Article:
May 08, 2019
Inducible immune resistance to protect lungs earns prestigious support
BY Jill Russell, Ph.D.
Immunology research to investigate the mechanisms of a new aerosol treatment, which induces an innate immune response to protect against pathogens that cause pneumonia, asthma, and other lung diseases, has earned major funding from the National Heart, Lung, and Blood Institute.
“This research will help protect patients who are most vulnerable to pneumonia, especially patients with cancer,” said Scott Evans, M.D., the principal investigator for this research program and an associate professor of Pulmonary Medicine at The University of Texas MD Anderson Cancer Center. Pneumonia is a major cause of death in patients with leukemia, and 10% of admissions at MD Anderson are associated with pneumonia as the main diagnosis or as a complication.
Also known as the Emerging Investigator Award, the R35 grant awarded to Evans supports a research program rather than a specific research project. The award is only available to principal investigators who have already received two R01 grants or the equivalent from the National Institutes of Health and recognizes the quality and importance of the proposed work.
This award, $6.2 million over 7 years, will support Evans’ immunology research program based on his previous studies in harnessing the immune system to control asthma, pneumonia and chronic lung disease.
Immunology research to stifle bacteria, viruses
With every breath, microbes enter the lungs, and the body deploys nonspecific innate immune system responses via epithelial cells lining the airways. Evans and his team designed a synthetic aerosol, a combination of two synthetic ligands that bind Toll-like receptors, to stimulate these mucosal responses to protect against respiratory pathogens, such as bacteria, viruses, or fungi, before they are well-established in the lungs. He calls this process inducible resistance.
This synthetic aerosol has demonstrated protection against numerous pneumonia-causing pathogens in mouse models and in other animals. Even in immunocompromised mice with leukemia, the aerosol protects against pneumonia. In the asthma studies, the aerosol not only protects against acute virus-induced injury, but also has long-term immunomodulatory effects that prevent allergic asthma.
The aerosol is currently being developed by Pulmotect, a company founded by Evans and other MD Anderson physicians, and is in a phase 2 clinical trial. The trial complies with MD Anderson conflict-of-interest policies.
The R35 grant will support four research areas. “We do not fully understand the underlying mechanisms of inducible resistance; in fact, some aspects of this treatment are counterintuitive,” Evans explains.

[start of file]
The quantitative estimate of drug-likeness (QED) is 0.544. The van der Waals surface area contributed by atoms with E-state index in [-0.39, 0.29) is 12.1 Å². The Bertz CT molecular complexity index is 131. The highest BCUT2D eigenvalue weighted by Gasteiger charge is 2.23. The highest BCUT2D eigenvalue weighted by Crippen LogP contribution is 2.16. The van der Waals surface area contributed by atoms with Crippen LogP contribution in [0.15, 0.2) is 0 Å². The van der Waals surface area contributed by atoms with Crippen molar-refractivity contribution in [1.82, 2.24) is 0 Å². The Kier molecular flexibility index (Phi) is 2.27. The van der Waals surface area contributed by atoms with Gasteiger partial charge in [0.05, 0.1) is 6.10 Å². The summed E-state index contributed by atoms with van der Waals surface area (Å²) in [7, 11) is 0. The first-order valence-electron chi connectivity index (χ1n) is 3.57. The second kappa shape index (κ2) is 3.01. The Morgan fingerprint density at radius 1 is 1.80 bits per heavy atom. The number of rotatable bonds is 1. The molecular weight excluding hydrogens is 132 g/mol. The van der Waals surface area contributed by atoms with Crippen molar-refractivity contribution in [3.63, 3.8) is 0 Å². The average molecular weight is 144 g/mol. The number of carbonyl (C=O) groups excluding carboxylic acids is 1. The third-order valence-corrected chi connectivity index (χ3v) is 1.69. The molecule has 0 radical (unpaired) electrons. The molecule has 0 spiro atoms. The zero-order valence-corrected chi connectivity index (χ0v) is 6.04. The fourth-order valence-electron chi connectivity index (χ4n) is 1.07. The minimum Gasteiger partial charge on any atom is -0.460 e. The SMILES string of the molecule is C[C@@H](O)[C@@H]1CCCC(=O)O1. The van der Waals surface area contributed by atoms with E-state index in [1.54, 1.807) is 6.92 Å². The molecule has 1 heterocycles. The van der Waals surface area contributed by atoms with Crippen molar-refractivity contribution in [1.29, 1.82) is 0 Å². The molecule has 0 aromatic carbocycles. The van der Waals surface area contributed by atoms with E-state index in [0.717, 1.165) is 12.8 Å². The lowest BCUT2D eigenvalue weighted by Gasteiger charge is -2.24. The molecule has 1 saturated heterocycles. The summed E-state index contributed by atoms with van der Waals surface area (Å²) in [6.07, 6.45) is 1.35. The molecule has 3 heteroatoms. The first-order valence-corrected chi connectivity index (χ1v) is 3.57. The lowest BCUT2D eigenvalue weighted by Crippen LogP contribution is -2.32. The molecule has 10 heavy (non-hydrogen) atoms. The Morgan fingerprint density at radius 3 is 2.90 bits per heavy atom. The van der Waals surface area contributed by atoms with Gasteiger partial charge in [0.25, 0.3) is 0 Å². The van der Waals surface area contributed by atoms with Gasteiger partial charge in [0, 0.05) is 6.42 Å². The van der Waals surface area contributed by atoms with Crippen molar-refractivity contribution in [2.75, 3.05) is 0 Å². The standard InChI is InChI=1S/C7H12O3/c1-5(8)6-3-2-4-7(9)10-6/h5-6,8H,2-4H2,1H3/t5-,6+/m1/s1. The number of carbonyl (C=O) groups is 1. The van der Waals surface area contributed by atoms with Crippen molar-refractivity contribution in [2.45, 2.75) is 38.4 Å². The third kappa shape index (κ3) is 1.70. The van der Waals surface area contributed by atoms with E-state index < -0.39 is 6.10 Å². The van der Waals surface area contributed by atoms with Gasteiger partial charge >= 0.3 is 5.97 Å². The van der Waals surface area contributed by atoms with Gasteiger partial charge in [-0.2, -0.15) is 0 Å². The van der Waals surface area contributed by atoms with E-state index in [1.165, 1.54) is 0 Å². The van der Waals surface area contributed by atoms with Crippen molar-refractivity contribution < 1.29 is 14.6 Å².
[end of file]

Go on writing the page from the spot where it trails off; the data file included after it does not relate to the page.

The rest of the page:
The first objective is to better understand the signaling events initiated by the aerosol treatment. The aerosol is composed of two ligands that individually are not protective and would not seem to work together; however, these molecules synergistically induce protection. As part of this effort, the research team also will investigate novel signaling pathways and receptors to identify better or more efficient treatment options.
Identifying the pathogen-killers
The second objective is to investigate the mechanisms by which the aerosol induces production of reactive oxygen species. Reactive oxygen species usually are associated with tissue injury, but the reactive oxygen species induced by the aerosol have protective antimicrobial effects. Evans and his team were the first to report that the aerosol-induced reactive oxygen species are produced from two different sources in epithelial cells: dual oxidases and mitochondria.
The third objective is to better understanding which aerosol-induced molecules actually kill pathogens. The broad protection induced by the aerosol is associated with generation of numerous potentially antimicrobial molecules, but perhaps only a small set of the induced molecules may be sufficient for the same effects.
“In this endeavor, we also hope to extend the application of the aerosol to preventing or treating tuberculosis,” he said.
In the fourth objective, the research team will investigate the mechanisms underlying the surprising finding that inducible resistance to viral asthma confers long-term immunomodulatory effects against allergic asthma.
“My goal is to translate this technology into the clinic to protect patients from pneumonia and other lung diseases during peak vulnerability, such as when patients with cancer receive chemotherapy treatments,” he said.